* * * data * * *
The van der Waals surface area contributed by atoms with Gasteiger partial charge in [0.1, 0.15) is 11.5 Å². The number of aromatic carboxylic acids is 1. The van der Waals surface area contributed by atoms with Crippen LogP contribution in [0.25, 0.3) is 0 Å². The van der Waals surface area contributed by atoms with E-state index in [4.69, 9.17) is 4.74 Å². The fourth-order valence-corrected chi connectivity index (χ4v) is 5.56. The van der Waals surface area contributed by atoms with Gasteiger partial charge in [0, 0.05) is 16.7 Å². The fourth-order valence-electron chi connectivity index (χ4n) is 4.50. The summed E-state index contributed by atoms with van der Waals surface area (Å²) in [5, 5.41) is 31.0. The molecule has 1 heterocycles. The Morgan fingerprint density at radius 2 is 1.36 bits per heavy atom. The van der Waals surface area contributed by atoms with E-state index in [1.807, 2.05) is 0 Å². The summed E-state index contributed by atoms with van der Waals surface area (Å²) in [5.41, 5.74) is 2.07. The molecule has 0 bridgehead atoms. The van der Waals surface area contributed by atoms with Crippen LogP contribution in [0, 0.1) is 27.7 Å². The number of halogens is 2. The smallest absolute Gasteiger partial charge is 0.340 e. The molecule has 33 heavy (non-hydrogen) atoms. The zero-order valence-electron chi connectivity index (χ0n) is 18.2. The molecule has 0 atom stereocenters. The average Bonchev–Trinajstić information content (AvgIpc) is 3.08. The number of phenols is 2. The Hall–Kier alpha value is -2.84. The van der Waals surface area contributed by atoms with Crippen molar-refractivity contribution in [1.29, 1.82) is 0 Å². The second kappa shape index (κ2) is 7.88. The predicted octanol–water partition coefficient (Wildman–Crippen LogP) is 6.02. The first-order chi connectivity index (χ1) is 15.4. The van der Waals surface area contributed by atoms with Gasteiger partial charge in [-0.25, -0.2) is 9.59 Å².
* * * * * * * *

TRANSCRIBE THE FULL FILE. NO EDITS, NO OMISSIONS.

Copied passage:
The van der Waals surface area contributed by atoms with Gasteiger partial charge in [0.1, 0.15) is 11.5 Å². The number of aromatic carboxylic acids is 1. The van der Waals surface area contributed by atoms with Crippen LogP contribution in [0.25, 0.3) is 0 Å². The van der Waals surface area contributed by atoms with E-state index in [4.69, 9.17) is 4.74 Å². The fourth-order valence-corrected chi connectivity index (χ4v) is 5.56. The van der Waals surface area contributed by atoms with Gasteiger partial charge in [0, 0.05) is 16.7 Å². The fourth-order valence-electron chi connectivity index (χ4n) is 4.50. The summed E-state index contributed by atoms with van der Waals surface area (Å²) in [5, 5.41) is 31.0. The molecule has 1 heterocycles. The Morgan fingerprint density at radius 2 is 1.36 bits per heavy atom. The van der Waals surface area contributed by atoms with E-state index in [1.807, 2.05) is 0 Å². The summed E-state index contributed by atoms with van der Waals surface area (Å²) in [5.41, 5.74) is 2.07. The molecule has 0 bridgehead atoms. The van der Waals surface area contributed by atoms with Crippen LogP contribution in [0, 0.1) is 27.7 Å². The number of halogens is 2. The smallest absolute Gasteiger partial charge is 0.340 e. The molecule has 33 heavy (non-hydrogen) atoms. The zero-order valence-electron chi connectivity index (χ0n) is 18.2. The molecule has 0 atom stereocenters. The average Bonchev–Trinajstić information content (AvgIpc) is 3.08. The number of phenols is 2. The Hall–Kier alpha value is -2.84. The van der Waals surface area contributed by atoms with Crippen molar-refractivity contribution in [1.29, 1.82) is 0 Å². The second kappa shape index (κ2) is 7.88. The predicted octanol–water partition coefficient (Wildman–Crippen LogP) is 6.02. The first-order chi connectivity index (χ1) is 15.4. The van der Waals surface area contributed by atoms with Gasteiger partial charge in [-0.25, -0.2) is 9.59 Å².